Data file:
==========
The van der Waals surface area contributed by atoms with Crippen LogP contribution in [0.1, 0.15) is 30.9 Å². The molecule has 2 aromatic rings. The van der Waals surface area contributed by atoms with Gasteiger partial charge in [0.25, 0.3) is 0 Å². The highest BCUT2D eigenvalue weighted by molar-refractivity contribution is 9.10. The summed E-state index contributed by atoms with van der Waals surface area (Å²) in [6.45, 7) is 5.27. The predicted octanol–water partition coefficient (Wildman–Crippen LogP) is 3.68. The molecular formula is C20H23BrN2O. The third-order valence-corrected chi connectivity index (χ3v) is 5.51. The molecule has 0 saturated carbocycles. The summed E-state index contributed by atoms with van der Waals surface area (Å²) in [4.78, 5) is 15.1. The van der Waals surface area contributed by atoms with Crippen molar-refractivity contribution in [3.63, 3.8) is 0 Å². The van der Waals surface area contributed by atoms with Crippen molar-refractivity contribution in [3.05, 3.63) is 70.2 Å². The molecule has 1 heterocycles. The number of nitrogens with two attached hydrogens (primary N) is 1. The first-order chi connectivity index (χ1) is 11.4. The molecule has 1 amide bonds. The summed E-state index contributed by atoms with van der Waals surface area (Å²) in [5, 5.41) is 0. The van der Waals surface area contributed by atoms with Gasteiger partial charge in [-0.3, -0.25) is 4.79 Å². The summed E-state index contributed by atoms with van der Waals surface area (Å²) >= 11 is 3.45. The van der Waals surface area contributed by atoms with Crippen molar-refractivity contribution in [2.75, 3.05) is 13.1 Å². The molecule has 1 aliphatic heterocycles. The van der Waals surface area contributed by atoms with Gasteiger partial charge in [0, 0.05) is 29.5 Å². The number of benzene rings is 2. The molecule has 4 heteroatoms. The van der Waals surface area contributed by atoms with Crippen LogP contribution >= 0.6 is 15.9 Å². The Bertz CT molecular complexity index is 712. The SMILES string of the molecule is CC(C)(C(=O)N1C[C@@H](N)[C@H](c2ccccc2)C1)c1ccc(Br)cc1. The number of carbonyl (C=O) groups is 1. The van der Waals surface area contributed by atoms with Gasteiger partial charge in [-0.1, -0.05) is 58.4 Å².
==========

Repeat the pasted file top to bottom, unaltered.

The van der Waals surface area contributed by atoms with Crippen LogP contribution in [0.1, 0.15) is 30.9 Å². The molecule has 2 aromatic rings. The van der Waals surface area contributed by atoms with Gasteiger partial charge in [0.25, 0.3) is 0 Å². The highest BCUT2D eigenvalue weighted by molar-refractivity contribution is 9.10. The summed E-state index contributed by atoms with van der Waals surface area (Å²) in [6.45, 7) is 5.27. The predicted octanol–water partition coefficient (Wildman–Crippen LogP) is 3.68. The molecular formula is C20H23BrN2O. The third-order valence-corrected chi connectivity index (χ3v) is 5.51. The molecule has 0 saturated carbocycles. The summed E-state index contributed by atoms with van der Waals surface area (Å²) in [4.78, 5) is 15.1. The van der Waals surface area contributed by atoms with Crippen molar-refractivity contribution in [3.63, 3.8) is 0 Å². The van der Waals surface area contributed by atoms with Crippen molar-refractivity contribution in [3.05, 3.63) is 70.2 Å². The molecule has 1 heterocycles. The number of nitrogens with two attached hydrogens (primary N) is 1. The first-order chi connectivity index (χ1) is 11.4. The molecule has 1 amide bonds. The summed E-state index contributed by atoms with van der Waals surface area (Å²) in [5, 5.41) is 0. The van der Waals surface area contributed by atoms with Gasteiger partial charge in [-0.3, -0.25) is 4.79 Å². The summed E-state index contributed by atoms with van der Waals surface area (Å²) >= 11 is 3.45. The van der Waals surface area contributed by atoms with Crippen molar-refractivity contribution in [2.75, 3.05) is 13.1 Å². The molecule has 1 aliphatic heterocycles. The van der Waals surface area contributed by atoms with Gasteiger partial charge in [0, 0.05) is 29.5 Å². The number of benzene rings is 2. The molecule has 4 heteroatoms. The van der Waals surface area contributed by atoms with Crippen LogP contribution >= 0.6 is 15.9 Å². The Bertz CT molecular complexity index is 712. The SMILES string of the molecule is CC(C)(C(=O)N1C[C@@H](N)[C@H](c2ccccc2)C1)c1ccc(Br)cc1. The number of carbonyl (C=O) groups is 1. The van der Waals surface area contributed by atoms with Gasteiger partial charge in [-0.1, -0.05) is 58.4 Å².